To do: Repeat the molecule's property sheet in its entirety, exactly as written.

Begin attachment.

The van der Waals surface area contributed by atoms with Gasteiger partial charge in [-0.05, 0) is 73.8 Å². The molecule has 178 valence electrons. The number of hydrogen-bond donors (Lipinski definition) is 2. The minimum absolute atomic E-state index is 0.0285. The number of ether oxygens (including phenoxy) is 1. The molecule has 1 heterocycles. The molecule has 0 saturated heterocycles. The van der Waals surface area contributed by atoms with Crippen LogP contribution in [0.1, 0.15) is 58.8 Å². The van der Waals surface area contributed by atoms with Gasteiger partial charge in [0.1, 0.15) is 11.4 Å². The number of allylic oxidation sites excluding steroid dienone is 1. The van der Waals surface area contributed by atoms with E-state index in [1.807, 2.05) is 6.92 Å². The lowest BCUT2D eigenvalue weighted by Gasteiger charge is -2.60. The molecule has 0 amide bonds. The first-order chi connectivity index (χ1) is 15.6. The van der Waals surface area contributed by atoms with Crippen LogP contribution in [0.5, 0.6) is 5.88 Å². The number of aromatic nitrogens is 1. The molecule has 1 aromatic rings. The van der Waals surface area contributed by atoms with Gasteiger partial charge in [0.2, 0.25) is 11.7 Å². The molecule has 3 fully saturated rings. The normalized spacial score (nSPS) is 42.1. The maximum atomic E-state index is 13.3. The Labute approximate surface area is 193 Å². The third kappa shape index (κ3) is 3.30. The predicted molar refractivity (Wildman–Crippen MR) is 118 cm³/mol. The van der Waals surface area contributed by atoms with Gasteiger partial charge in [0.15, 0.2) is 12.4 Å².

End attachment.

The van der Waals surface area contributed by atoms with Gasteiger partial charge in [-0.05, 0) is 73.8 Å². The molecule has 178 valence electrons. The number of hydrogen-bond donors (Lipinski definition) is 2. The minimum absolute atomic E-state index is 0.0285. The number of ether oxygens (including phenoxy) is 1. The molecule has 1 heterocycles. The molecule has 0 saturated heterocycles. The van der Waals surface area contributed by atoms with Crippen LogP contribution in [0.1, 0.15) is 58.8 Å². The van der Waals surface area contributed by atoms with Gasteiger partial charge in [0.1, 0.15) is 11.4 Å². The number of allylic oxidation sites excluding steroid dienone is 1. The van der Waals surface area contributed by atoms with E-state index in [1.807, 2.05) is 6.92 Å². The lowest BCUT2D eigenvalue weighted by Gasteiger charge is -2.60. The molecule has 0 amide bonds. The first-order chi connectivity index (χ1) is 15.6. The van der Waals surface area contributed by atoms with Crippen LogP contribution in [0.5, 0.6) is 5.88 Å². The number of aromatic nitrogens is 1. The molecule has 1 aromatic rings. The van der Waals surface area contributed by atoms with Gasteiger partial charge in [0.2, 0.25) is 11.7 Å². The molecule has 3 fully saturated rings. The normalized spacial score (nSPS) is 42.1. The maximum atomic E-state index is 13.3. The Labute approximate surface area is 193 Å². The third kappa shape index (κ3) is 3.30. The predicted molar refractivity (Wildman–Crippen MR) is 118 cm³/mol. The van der Waals surface area contributed by atoms with Gasteiger partial charge in [0.15, 0.2) is 12.4 Å².